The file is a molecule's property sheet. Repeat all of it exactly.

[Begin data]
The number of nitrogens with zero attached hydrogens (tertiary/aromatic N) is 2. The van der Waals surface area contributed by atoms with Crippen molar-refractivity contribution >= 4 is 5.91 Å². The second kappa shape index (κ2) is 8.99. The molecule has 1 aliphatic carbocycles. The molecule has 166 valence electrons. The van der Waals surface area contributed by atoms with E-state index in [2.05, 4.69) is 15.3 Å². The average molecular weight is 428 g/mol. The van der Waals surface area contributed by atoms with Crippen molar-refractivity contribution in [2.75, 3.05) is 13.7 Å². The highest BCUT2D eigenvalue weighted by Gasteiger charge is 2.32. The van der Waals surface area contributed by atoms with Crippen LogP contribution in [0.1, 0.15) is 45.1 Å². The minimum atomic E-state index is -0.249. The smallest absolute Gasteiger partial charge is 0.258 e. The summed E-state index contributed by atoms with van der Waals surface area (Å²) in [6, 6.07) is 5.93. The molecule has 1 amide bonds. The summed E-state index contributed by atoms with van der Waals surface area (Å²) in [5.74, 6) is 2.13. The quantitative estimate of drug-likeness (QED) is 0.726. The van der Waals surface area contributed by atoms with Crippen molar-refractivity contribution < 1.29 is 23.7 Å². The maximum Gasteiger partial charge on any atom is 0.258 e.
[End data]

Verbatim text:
The number of nitrogens with zero attached hydrogens (tertiary/aromatic N) is 2. The van der Waals surface area contributed by atoms with Crippen molar-refractivity contribution >= 4 is 5.91 Å². The second kappa shape index (κ2) is 8.99. The molecule has 1 aliphatic carbocycles. The molecule has 166 valence electrons. The van der Waals surface area contributed by atoms with E-state index in [2.05, 4.69) is 15.3 Å². The average molecular weight is 428 g/mol. The van der Waals surface area contributed by atoms with Crippen molar-refractivity contribution in [2.75, 3.05) is 13.7 Å². The highest BCUT2D eigenvalue weighted by Gasteiger charge is 2.32. The van der Waals surface area contributed by atoms with Crippen LogP contribution in [0.1, 0.15) is 45.1 Å². The minimum atomic E-state index is -0.249. The smallest absolute Gasteiger partial charge is 0.258 e. The summed E-state index contributed by atoms with van der Waals surface area (Å²) in [6, 6.07) is 5.93. The molecule has 1 amide bonds. The summed E-state index contributed by atoms with van der Waals surface area (Å²) in [5.74, 6) is 2.13. The quantitative estimate of drug-likeness (QED) is 0.726. The van der Waals surface area contributed by atoms with Crippen molar-refractivity contribution < 1.29 is 23.7 Å². The maximum Gasteiger partial charge on any atom is 0.258 e.